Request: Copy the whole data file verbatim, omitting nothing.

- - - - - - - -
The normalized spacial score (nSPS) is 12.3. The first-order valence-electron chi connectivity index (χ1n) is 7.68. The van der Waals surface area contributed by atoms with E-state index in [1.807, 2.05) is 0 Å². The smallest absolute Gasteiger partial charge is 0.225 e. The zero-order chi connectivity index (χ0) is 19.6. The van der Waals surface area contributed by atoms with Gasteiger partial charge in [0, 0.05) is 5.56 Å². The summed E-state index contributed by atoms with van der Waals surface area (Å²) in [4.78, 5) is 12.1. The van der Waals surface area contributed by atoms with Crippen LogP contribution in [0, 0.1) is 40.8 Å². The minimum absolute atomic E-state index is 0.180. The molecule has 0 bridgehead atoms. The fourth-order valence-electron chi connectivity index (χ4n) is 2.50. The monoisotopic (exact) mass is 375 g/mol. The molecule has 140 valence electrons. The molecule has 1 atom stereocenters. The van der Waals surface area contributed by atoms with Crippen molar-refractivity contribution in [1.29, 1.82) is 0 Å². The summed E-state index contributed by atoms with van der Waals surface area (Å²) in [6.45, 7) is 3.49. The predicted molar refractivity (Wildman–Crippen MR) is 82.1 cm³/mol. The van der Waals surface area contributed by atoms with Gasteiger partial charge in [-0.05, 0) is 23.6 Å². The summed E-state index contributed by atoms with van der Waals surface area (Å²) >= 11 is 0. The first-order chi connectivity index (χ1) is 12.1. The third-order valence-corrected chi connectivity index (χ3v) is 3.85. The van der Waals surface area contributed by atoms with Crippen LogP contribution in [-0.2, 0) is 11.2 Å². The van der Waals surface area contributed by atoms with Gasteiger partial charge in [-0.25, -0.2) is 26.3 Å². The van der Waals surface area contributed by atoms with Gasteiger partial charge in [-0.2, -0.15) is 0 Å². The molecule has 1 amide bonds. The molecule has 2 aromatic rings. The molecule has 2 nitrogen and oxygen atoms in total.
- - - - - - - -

The normalized spacial score (nSPS) is 12.3. The first-order valence-electron chi connectivity index (χ1n) is 7.68. The van der Waals surface area contributed by atoms with E-state index in [1.807, 2.05) is 0 Å². The smallest absolute Gasteiger partial charge is 0.225 e. The zero-order chi connectivity index (χ0) is 19.6. The van der Waals surface area contributed by atoms with Gasteiger partial charge in [0, 0.05) is 5.56 Å². The summed E-state index contributed by atoms with van der Waals surface area (Å²) in [4.78, 5) is 12.1. The van der Waals surface area contributed by atoms with Crippen LogP contribution in [0, 0.1) is 40.8 Å². The minimum absolute atomic E-state index is 0.180. The molecule has 0 bridgehead atoms. The fourth-order valence-electron chi connectivity index (χ4n) is 2.50. The monoisotopic (exact) mass is 375 g/mol. The molecule has 140 valence electrons. The molecule has 1 atom stereocenters. The van der Waals surface area contributed by atoms with Crippen molar-refractivity contribution in [1.29, 1.82) is 0 Å². The summed E-state index contributed by atoms with van der Waals surface area (Å²) in [6.45, 7) is 3.49. The predicted molar refractivity (Wildman–Crippen MR) is 82.1 cm³/mol. The van der Waals surface area contributed by atoms with Gasteiger partial charge in [-0.05, 0) is 23.6 Å². The summed E-state index contributed by atoms with van der Waals surface area (Å²) >= 11 is 0. The first-order chi connectivity index (χ1) is 12.1. The third-order valence-corrected chi connectivity index (χ3v) is 3.85. The van der Waals surface area contributed by atoms with Crippen LogP contribution in [-0.2, 0) is 11.2 Å². The van der Waals surface area contributed by atoms with Gasteiger partial charge in [-0.25, -0.2) is 26.3 Å². The van der Waals surface area contributed by atoms with Gasteiger partial charge in [-0.2, -0.15) is 0 Å². The molecule has 1 amide bonds. The molecule has 2 aromatic rings. The molecule has 2 nitrogen and oxygen atoms in total.